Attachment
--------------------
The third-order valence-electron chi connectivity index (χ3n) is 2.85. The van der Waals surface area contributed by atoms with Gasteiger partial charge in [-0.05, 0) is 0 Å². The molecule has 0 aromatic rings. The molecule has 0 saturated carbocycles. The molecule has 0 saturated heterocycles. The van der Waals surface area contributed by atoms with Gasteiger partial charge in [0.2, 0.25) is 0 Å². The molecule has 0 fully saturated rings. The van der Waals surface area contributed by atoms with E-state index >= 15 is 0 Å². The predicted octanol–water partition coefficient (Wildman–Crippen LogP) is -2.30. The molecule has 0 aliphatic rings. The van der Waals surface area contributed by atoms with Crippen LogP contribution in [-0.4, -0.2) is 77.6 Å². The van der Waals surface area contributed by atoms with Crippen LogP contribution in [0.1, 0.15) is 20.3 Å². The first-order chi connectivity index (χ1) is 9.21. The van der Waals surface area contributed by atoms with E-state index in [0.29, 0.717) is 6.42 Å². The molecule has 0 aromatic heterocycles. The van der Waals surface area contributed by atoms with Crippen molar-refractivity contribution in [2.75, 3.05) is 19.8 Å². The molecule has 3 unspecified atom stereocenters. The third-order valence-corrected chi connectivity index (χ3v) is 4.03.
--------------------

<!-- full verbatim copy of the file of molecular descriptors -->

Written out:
The third-order valence-electron chi connectivity index (χ3n) is 2.85. The van der Waals surface area contributed by atoms with Gasteiger partial charge in [-0.05, 0) is 0 Å². The molecule has 0 aromatic rings. The molecule has 0 saturated carbocycles. The molecule has 0 saturated heterocycles. The van der Waals surface area contributed by atoms with Gasteiger partial charge in [0.2, 0.25) is 0 Å². The molecule has 0 fully saturated rings. The van der Waals surface area contributed by atoms with E-state index >= 15 is 0 Å². The predicted octanol–water partition coefficient (Wildman–Crippen LogP) is -2.30. The molecule has 0 aliphatic rings. The van der Waals surface area contributed by atoms with Crippen LogP contribution in [-0.4, -0.2) is 77.6 Å². The van der Waals surface area contributed by atoms with Crippen LogP contribution in [0.1, 0.15) is 20.3 Å². The first-order chi connectivity index (χ1) is 9.21. The van der Waals surface area contributed by atoms with E-state index in [0.29, 0.717) is 6.42 Å². The molecule has 0 aromatic heterocycles. The van der Waals surface area contributed by atoms with Crippen molar-refractivity contribution in [2.75, 3.05) is 19.8 Å². The molecule has 3 unspecified atom stereocenters. The third-order valence-corrected chi connectivity index (χ3v) is 4.03.